Khoca is a C++/python program for research in knot theory, a branch of pure mathematics. It computes certain Khovanov-Rozansky homologies of knots.
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khoca.py

README

README for Khoca, a knot homology calculator
============================================

The same text as in this README file is available (with illustrations) at
http://lewark.de/lukas/khoca.html

Khoca is computer program to calculate sl(N)-homology of knots. The program has
been written for joint projects with Andrew Lobb such as [3, 4]. The paper [3]
also contains a description of the algorithm used by khoca. The main innovation
is to use Krasner's calculation of the sl(N)-homology of the basic two-crossing
tangle [2] for calculations of the homology of bipartite knots.

Khoca calculates the following:

* Khovanov sl(2)-homology of arbitrary links, given as a braid or in PD code.
* Khovanov-Rozansky sl(N)-homology with N > 2 of bipartite knots, given by a
  certain encoding of a matched diagram of the knot (see [3] and section
  "Encoding of matched diagrams" below).
* Homology over the integers, the rationals or a prime field.
* Either equivariant homology, or homology with an arbitrary fixed potential.
* All pages of the spectral sequence of filtered homology over a field.
* Reduced and unreduced homology.
* Homology of sums and mirror images of knots.

You are encouraged to contact me with any kind of questions or comments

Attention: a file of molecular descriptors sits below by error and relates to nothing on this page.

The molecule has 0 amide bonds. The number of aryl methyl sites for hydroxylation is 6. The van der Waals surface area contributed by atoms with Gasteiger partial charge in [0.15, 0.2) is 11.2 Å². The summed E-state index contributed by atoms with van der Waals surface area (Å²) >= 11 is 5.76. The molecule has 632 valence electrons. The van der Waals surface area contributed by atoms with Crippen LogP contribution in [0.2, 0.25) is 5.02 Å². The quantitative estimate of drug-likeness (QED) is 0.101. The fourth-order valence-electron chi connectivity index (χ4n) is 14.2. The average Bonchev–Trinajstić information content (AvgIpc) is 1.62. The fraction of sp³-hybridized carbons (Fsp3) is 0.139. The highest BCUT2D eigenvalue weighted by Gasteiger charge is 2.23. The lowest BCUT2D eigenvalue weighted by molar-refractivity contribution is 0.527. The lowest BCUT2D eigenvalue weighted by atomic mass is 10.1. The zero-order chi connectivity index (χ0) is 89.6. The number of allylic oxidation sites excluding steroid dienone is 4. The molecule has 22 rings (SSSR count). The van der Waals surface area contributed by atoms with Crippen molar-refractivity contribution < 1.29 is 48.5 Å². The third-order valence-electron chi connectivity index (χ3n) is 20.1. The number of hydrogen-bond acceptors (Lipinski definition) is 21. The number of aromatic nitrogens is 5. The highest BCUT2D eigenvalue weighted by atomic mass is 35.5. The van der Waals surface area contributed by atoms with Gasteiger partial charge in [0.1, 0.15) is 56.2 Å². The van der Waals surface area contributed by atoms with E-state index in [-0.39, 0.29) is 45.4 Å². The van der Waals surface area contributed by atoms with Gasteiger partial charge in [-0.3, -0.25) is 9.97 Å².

regarding khoca. If you are using khoca for a project or publication, please
cite this web page, or the paper [3].

Installation
------------

Binaries for Linux are available for download from 
http://lewark.de/lukas/khoca.html
They should run on any Linux installation that has python3.6. Binaries for
Windows or Mac are not available at the moment.

The source code, including instructions on how to compile it, is available at
the GitHub repository khoca:
https://github.com/LLewark/khoca

Usage
-----

To use the program, run khoca.py (a python3 script) from the command line.
khoca.py takes three arguments:

1. The coefficient ring; 0 for integers, 1 for rationals, a prime p for the
corresponding finite field.

2. A sequence of N integers a_0, ..., a_{N-1} separated by a non-digit
character, defining the Frobenius algebra F[X]/(X^N + a_{N-1}X^{N-1} + ... +
a_0).  Alternatively, "e" followed by a number N for equivariant computation
over sl(N). For example, -1.0.0 gives the Frobenius algebra F[X]/(X3 - 1).

3. A root of the polynomial given in 2. for the calculation of reduced homology
(for the dependence of reduced homology on a root, see [3]).  For example, to
get the standard graded reduced homology, use 0 as root. If you are not
interested in reduced homology, it does not matter what root you chose (and
khoca does not check that the number is actually a root).

The option -p will show progress bars, -v will give more verbose
non-mathematical information, and -h will print a short help text. Each
argument after the first three arguments, can be one of the following.

1. BraidX calculates homology of a link given as closure of the braid X,
formatted as in knotscape (a = first Artin generator, A = its inverse, b =
second Artin generator, etc.). This works only for sl(2) homology, otherwise
output is nonsensical.

2. PdX calculates homology of a link given in PD notation (as e.g. given on
KnotInfo). Again, this works only for sl(2) homology, otherwise output is
nonsensical.

3. GaussX calculates homology of a bipartite knot given as a matched diagram,